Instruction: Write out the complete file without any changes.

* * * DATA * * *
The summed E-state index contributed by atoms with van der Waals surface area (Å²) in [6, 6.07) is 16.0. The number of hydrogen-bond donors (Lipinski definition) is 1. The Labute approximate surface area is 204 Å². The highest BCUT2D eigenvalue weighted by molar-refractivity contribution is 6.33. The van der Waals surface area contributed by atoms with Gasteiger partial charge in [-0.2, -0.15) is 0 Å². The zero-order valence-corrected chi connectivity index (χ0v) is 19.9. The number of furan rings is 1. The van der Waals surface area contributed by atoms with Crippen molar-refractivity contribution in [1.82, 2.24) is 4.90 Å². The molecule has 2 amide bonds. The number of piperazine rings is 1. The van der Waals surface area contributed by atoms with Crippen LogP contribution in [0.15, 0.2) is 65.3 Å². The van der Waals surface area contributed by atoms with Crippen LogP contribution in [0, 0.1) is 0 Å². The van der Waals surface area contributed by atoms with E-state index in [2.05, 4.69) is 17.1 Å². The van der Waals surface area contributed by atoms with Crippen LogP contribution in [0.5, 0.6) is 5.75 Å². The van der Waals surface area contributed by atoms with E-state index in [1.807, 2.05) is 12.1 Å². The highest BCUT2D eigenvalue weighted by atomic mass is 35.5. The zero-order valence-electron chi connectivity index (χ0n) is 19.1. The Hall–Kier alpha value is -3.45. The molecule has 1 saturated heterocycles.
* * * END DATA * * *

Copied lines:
The summed E-state index contributed by atoms with van der Waals surface area (Å²) in [6, 6.07) is 16.0. The number of hydrogen-bond donors (Lipinski definition) is 1. The Labute approximate surface area is 204 Å². The highest BCUT2D eigenvalue weighted by molar-refractivity contribution is 6.33. The van der Waals surface area contributed by atoms with Gasteiger partial charge in [-0.2, -0.15) is 0 Å². The zero-order valence-corrected chi connectivity index (χ0v) is 19.9. The number of furan rings is 1. The van der Waals surface area contributed by atoms with Crippen molar-refractivity contribution in [1.82, 2.24) is 4.90 Å². The molecule has 2 amide bonds. The number of piperazine rings is 1. The van der Waals surface area contributed by atoms with Crippen LogP contribution in [0.15, 0.2) is 65.3 Å². The van der Waals surface area contributed by atoms with Crippen LogP contribution in [0, 0.1) is 0 Å². The van der Waals surface area contributed by atoms with E-state index in [2.05, 4.69) is 17.1 Å². The van der Waals surface area contributed by atoms with Crippen LogP contribution in [0.5, 0.6) is 5.75 Å². The van der Waals surface area contributed by atoms with E-state index in [1.807, 2.05) is 12.1 Å². The highest BCUT2D eigenvalue weighted by atomic mass is 35.5. The zero-order valence-electron chi connectivity index (χ0n) is 19.1. The Hall–Kier alpha value is -3.45. The molecule has 1 saturated heterocycles.